The story begins in 1935 with Francis Meilland, a young French rose
grower. That year Francis made a decision to visit the rose nurseries in
America. Buying himself a second hand car he spent two months travelling
15,000 miles and visited nurseries the length and breadth of America.
One of those he went to were the vast nurseries of Mr. Robert Pyle of
Later that year, in his own nursery at Tassin near Lyon Francis and his
father selected for trial 50 young cross-pollinated seedlings. None
seemed very promising and certainly not one labelled 3-35-40. Three
years later the roses in the trial beds were coming into bloom. By
chance, in June of that year, 1939, an international conference of rose
growers was taking place in France and Francis invited some of them to
visit the nursery in Tassin. The day was a great success, the trial beds
were examined and admired. One new rose caught the eyes of the
international growers. Strong buds slowly opening into generous fragrant
blooms coloured from ivory to pale gold and fringed with a delicate
pink, the stems were strong and straight and the leaves dark and glossy.
This was rose 3-35-40. Many of the growers ordered 3-35-40 as soon as
budded stock could be made available and one German rose grower
suggested that they should all meet again next year.
Three months later German armies invaded Poland and the Second World War
began. Helped by his Father Francis Meilland undertook the heartbreaking
work of digging up and burning the 200,000 rose bushes on his nursery.
Vegetables were needed now not flowers. However before communications
were cut Francis managed to send two small parcels of budded 3-35-40 to
rose grower friends, one in Italy and one in Germany and in November a
friend and fellow rose lover from the American consul in Lyon telephoned
Francis and told him he was about to leave-- "If you like I can take a
small parcel for a friend-- maximum weight : one pound. " Within 2 hours
Francis delivered a small package to the American Consulate addressed to
Mr. Robert Pyle, Pennsylvania containing budded 3-35-40. The nursery
decided to call it Madam A. Meilland after Francis's mother who had died
some years earlier. Later news reached the Meilland nursery that the
German rose grower had succeeded with his stock and was selling the rose
in Germany under the name "Gloria Dei"-- glory be to God. News also came
from Italy where the rose had arrived safely, succeeded and had been
named "Gioia" --joy. There was no news from America.
In August 1944 the tide of war had turned, France was liberated and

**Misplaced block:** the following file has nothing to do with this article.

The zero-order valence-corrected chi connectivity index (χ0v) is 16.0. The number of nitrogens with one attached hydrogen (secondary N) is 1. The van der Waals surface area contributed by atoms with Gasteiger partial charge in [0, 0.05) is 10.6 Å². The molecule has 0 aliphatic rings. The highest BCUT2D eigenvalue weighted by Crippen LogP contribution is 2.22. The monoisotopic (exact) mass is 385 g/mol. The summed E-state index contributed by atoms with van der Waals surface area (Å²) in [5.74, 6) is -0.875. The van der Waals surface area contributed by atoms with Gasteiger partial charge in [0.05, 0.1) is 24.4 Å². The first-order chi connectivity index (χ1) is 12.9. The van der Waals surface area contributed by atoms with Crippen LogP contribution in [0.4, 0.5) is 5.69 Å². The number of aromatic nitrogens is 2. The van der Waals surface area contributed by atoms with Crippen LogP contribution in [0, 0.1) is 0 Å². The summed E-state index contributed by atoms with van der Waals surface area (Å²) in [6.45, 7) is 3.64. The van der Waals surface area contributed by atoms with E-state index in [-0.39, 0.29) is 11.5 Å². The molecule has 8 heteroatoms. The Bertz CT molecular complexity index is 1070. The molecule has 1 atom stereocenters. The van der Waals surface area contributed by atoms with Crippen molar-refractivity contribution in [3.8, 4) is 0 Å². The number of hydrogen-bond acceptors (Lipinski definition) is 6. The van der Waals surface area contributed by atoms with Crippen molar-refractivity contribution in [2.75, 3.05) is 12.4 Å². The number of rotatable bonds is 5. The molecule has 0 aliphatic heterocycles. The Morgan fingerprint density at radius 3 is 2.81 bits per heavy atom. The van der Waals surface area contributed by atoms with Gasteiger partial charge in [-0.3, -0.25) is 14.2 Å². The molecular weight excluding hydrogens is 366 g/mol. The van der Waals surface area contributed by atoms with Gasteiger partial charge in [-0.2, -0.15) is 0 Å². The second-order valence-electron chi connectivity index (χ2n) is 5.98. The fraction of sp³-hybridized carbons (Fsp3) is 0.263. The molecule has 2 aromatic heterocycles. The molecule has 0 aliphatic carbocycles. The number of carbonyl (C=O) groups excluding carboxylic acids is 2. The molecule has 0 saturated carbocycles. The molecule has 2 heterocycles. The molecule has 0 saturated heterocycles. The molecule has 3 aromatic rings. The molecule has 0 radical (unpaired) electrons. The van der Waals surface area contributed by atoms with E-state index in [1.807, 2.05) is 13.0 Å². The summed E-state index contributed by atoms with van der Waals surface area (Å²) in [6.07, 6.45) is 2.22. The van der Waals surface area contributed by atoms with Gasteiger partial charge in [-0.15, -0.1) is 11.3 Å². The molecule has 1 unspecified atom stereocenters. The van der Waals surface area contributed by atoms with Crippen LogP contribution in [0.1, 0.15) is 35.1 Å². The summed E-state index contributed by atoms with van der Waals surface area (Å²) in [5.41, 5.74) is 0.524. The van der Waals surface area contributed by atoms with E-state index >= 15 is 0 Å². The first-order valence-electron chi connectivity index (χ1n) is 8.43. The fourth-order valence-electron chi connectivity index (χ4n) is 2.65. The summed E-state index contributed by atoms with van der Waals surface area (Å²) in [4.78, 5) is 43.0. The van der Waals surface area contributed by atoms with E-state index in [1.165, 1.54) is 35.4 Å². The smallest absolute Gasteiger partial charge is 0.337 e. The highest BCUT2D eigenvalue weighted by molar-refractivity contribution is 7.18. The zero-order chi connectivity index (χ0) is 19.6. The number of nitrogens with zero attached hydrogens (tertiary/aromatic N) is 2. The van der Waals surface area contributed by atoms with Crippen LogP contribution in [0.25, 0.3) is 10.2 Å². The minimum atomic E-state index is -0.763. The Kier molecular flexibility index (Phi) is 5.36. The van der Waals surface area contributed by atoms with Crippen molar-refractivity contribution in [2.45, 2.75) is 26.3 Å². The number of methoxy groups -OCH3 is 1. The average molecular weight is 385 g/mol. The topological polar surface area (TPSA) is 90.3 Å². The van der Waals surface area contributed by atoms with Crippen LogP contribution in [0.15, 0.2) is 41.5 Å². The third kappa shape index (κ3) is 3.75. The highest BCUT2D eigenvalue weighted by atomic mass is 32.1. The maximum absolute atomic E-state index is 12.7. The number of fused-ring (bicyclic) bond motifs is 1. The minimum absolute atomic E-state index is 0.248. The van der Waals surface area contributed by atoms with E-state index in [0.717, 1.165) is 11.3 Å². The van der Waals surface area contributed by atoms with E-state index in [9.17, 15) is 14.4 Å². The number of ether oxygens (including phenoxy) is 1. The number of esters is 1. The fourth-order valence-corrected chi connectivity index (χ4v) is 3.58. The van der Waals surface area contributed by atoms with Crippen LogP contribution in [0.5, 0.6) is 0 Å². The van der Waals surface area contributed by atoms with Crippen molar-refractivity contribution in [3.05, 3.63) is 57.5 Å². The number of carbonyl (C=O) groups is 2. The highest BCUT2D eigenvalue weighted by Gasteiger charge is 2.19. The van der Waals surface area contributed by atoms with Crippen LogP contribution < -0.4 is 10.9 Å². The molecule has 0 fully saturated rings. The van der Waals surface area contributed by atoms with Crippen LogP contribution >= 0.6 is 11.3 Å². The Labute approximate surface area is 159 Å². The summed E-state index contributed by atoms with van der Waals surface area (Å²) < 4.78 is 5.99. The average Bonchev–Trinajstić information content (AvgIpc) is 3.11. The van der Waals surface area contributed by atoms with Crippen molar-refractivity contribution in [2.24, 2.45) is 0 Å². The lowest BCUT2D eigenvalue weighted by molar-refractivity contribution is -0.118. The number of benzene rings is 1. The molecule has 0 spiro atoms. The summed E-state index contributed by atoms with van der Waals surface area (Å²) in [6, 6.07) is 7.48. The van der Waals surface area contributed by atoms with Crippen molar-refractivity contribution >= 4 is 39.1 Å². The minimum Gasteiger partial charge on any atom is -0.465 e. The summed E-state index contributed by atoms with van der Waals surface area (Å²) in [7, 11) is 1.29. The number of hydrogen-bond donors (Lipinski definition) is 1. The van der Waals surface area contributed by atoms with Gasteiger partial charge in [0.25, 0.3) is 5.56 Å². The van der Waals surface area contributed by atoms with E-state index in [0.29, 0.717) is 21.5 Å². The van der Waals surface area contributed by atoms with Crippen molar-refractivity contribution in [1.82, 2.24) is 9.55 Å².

Germany under siege. One month later a letter arrived at Tassin bearing
an American stamp, it was from Mr. Robert Pyle. The small parcel had
arrived safely, the rose was tested in Pennsylvania and nurseries across
America, from the hot dry soils of Texas to the cold damp conditions of
Michigan. Hardy, vigorous and frost resistant the plant was as
remarkable as the flowers it bore and the Americans praised the beauty
of the buds and the long lasting freshness of the blooms. The following
year the American Rose Society was so impressed with the reports of rose
3-35-40 and a name giving ceremony was organised to take place at the
Rose Society's Exhibition at Pasadena, California on 29th April 1945.
Robert Pyle was unable to communicate with Francis Meilland in France
and issued this statement:-
We are persuaded that the greatest new rose of our time should be
named for the world's greatest desire: Peace.
We believe that the rose is destined to live on as a classic in our
grandchildren's gardens and for generations to come. We would use the
word " Peace" to preserve the knowledge that we have gained the hard way
that peace is increasingly essential to all mankind, to be treasured
with greater wisdom, watchfulness, and foresight than the human race had
so far been able to maintain for any great length of time.
Towards that end, with our hopes for the future, we dedicate this lovely
new rose to : Peace.
Two white doves were released into the Californian sky and the rose was
duly named. The same day Berlin fell. Within nine years it was estimated
that thirty million "Peace" rose bushes were planted the world over.
Francis Meilland recalled in his diary:-
" How rewarding it is for an ordinary working gardener to know his
rose is growing in cottage gardens , in the grounds of mansions, around
churches, and mosques and hospitals, and in public parks; and to think
that so many people are now seeing the rose he alone once saw in his
mind as he strove to create it. "